Attorney General Steven Rowe announced Tuesday a proposed settlement for $80 million involving the popular heart medication Cardizem CD.
The 50-state settlement resolves an antitrust lawsuit filed by the Maine attorney general and multiple other state attorneys general against Aventis Pharmaceuticals Inc., Andrx Corp. and affiliated entities, according to a press release.
Maine’s precise share of the settlement has not yet been determined, but it will be shared by consumers, state agencies, and insurance companies that paid higher prices for Cardizem CD or its generic equivalent between 1998 and January 2003, said the release. Aventis and Andrx previously paid $110 million to settle a case brought by drug wholesalers involving the same allegations.
Maine’s lawsuit alleged that Aventis and Andrx illegally agreed that Andrx would stay off the market with a less expensive generic version of the drug Cardizem CD in return for Aventis paying Andrx nearly $90 million. The lawsuit alleged that delays in bringing the generic drug to market resulted in higher prices for purchasers of the drugs.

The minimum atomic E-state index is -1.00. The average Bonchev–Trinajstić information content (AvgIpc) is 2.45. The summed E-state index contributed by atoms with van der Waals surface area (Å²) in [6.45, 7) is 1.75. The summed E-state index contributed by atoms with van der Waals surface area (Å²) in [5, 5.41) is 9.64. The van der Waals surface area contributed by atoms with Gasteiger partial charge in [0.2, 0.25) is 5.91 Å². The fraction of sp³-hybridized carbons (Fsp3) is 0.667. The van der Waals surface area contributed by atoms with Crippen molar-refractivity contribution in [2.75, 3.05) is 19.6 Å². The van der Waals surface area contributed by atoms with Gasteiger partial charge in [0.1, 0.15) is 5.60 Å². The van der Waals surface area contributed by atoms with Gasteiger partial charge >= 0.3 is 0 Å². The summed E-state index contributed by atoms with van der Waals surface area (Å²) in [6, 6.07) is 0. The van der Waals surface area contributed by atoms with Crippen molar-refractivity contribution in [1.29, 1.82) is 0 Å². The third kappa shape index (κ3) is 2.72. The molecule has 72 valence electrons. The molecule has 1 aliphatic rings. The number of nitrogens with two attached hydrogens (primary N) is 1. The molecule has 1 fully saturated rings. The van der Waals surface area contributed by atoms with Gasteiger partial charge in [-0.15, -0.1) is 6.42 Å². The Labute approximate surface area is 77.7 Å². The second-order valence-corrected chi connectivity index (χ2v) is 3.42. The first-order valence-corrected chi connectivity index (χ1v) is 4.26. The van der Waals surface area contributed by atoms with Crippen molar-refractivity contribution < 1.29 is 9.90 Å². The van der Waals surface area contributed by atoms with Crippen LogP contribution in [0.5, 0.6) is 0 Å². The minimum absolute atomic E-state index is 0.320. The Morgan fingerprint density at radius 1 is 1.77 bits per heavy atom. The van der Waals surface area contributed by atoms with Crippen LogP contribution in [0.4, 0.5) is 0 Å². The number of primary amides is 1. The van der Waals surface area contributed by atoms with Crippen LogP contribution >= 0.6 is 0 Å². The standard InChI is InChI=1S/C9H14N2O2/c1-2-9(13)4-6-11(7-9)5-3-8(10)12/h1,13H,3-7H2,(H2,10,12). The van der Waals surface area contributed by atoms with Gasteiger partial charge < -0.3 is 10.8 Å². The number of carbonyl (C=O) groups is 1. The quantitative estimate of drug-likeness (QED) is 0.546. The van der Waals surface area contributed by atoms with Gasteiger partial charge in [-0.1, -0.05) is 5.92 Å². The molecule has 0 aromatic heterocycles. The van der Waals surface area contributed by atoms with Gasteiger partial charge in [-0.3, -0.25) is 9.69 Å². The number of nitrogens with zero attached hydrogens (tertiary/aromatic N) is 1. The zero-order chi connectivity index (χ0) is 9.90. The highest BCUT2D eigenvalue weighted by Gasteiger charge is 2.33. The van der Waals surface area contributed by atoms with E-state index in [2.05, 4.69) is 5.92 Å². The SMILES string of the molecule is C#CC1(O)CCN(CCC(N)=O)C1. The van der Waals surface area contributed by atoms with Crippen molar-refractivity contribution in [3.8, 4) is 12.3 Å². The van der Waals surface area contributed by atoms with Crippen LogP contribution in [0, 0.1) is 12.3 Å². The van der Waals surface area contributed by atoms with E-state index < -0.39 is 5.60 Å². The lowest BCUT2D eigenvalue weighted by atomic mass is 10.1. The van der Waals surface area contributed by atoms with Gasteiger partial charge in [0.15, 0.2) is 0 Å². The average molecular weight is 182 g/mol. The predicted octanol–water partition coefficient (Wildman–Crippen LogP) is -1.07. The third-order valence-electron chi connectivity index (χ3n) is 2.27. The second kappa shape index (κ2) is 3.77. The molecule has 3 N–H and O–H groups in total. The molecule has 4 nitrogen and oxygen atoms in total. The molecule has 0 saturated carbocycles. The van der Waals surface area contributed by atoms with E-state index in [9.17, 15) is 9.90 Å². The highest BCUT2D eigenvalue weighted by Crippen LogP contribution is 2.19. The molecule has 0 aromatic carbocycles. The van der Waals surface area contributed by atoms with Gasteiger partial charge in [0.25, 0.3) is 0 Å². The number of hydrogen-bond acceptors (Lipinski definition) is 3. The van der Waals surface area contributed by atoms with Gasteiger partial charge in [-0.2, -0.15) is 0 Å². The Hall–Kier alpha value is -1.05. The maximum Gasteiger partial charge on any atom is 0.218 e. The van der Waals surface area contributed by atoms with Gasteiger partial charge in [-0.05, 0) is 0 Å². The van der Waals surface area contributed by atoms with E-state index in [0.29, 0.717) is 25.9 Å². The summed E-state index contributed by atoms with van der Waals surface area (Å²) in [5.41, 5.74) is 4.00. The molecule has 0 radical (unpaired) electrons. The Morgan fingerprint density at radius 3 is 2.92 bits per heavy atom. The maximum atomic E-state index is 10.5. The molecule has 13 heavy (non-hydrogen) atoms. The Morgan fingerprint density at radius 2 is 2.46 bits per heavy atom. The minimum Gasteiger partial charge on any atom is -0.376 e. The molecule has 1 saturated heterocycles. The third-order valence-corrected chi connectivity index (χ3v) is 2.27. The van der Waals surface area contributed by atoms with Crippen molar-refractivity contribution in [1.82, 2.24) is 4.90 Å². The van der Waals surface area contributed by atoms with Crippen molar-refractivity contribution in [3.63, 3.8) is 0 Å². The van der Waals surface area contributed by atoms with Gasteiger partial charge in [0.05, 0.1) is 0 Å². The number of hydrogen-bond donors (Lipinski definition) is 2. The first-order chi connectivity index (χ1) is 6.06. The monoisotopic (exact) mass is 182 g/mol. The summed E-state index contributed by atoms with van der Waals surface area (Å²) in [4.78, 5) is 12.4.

“Maine’s antitrust laws prohibit agreements between competitors that limit consumer choice and drive up prices. We believe the Cardizem deal did just that,” said Assistant Attorney General John Brautigam, who handled the case for the state.
“This case is a warning to big drug manufacturers that we will scrutinize questionable business practices that drive up prices for consumers. We will fight for affordable access to prescription drugs in any court for as long as it takes,” said Rowe.
The proposed settlement was filed yesterday with U.S. Federal District Court Judge Nancy Edmunds in Detroit and requires approval from the court to become effective.
If Judge Edmunds approves the settlement, Rowe will implement a claims administration process this summer for consumers who purchased Cardizem CD or its generic equivalent at any time between January 1998 and January 2003, according to the release.